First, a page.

It’s easy to assume that this way of thinking belongs exclusively to home birthers, but Liz Stanford, who had both of her babies in hospital and describes the experiences as ‘incredibly positive’, echoes this ‘mind over matter’ attitude:

“The way you think about birth, effects the way you feel about birth which in turn effects how you give birth. Birth can be so enjoyable and empowering if we prepare in the right way.”


Liz was 27 when she became pregnant for the first time, and had heard only scare stories:

“I felt alone, terrified and desperate to escape. I was not only scared of labour and birth but of the drugs that women used to “help” them through their experience. I didn’t want to feel out of control but I didn’t want to feel the pain either.”

Liz also became a devotee of hypnobirthing, which helped her to conquer her fears and gave her, “the trust, the faith and the knowledge to work with my body and not against it.” She describes birth as a “powerful, sometimes overwhelming experience”, but, in moments she felt she could not go on, “feeling loved and supported” and “being told she was wonderful” brought back her sense of calm determination.

And birth does not have to be ‘natural’ or even go to plan to be enjoyable, according to Naomi Cosgrove, 29, from Sheffield, whose daughter Beatrix was born by emergency caesarean section in March 2014.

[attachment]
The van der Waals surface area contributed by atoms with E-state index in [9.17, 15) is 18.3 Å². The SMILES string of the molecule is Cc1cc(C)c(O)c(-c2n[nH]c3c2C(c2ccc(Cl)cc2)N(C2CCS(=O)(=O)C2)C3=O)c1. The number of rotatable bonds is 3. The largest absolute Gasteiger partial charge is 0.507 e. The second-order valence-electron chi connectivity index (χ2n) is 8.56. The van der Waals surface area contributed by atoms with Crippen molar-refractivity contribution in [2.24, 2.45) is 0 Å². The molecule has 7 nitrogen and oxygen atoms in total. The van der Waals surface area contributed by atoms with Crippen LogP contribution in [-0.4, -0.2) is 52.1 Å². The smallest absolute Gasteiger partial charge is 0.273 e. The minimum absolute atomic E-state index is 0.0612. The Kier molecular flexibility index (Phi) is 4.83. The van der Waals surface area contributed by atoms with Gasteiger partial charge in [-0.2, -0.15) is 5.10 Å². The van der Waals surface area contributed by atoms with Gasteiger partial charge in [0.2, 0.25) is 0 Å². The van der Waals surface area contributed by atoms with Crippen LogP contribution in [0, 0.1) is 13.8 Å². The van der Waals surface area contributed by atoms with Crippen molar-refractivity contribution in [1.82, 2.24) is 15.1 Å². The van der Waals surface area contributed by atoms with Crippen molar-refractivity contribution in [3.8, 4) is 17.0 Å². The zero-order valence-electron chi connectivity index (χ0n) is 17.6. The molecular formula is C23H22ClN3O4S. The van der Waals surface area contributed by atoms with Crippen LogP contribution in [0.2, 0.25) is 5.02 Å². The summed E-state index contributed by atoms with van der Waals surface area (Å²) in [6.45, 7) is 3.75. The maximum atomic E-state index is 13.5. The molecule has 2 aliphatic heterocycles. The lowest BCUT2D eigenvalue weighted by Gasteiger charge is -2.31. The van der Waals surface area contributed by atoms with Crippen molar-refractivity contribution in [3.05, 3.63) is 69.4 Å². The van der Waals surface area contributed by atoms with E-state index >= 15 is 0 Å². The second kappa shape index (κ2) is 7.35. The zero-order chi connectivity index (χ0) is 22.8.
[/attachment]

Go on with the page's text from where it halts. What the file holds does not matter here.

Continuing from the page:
“On the night I went into labour I was excited and although the contractions were painful I loved the fact that we had started the journey to meet our little girl. I used all the techniques I had learnt at a class called Lazy Daisy: breathing through the contractions, walking, staying upright, and rotating my hips to help me dilate.”

In hospital Naomi labored actively, but her baby was back to back and after two hours of pushing she agreed to a caesarean. This has not clouded her memory of the experience:

“I enjoyed every moment, the anticipation and excitement, working with my husband on the journey to meet our little girl. I now understand what a friend meant when she talked about ecstasy in birth: it is an incredible feeling – through the hot pain it is enjoyable because you are bringing a life into the world!”

It can be hard to admit that you enjoyed your birth in a culture that, for whatever reason, seems determined to perpetuate the myth that having a baby is something to be feared:

“I get very strange looks”, says Naomi. Nevertheless, all three women agree that being positive and seeking out positive stories is essential work for all pregnant women:

“Don’t listen to the scare stories!” says Cheryl, “Have trust in yourself and your body, stay calm and in control and most of all ENJOY this wonderful thing you are experiencing!”

“Read the right books. Watch some positive births. Talk to people who feel positive about birth”, adds Liz, and Naomi agrees:

“Be positive – that is my main advice. I never let anyone scare me – I knew my body could take the pain, it is what we are made for!”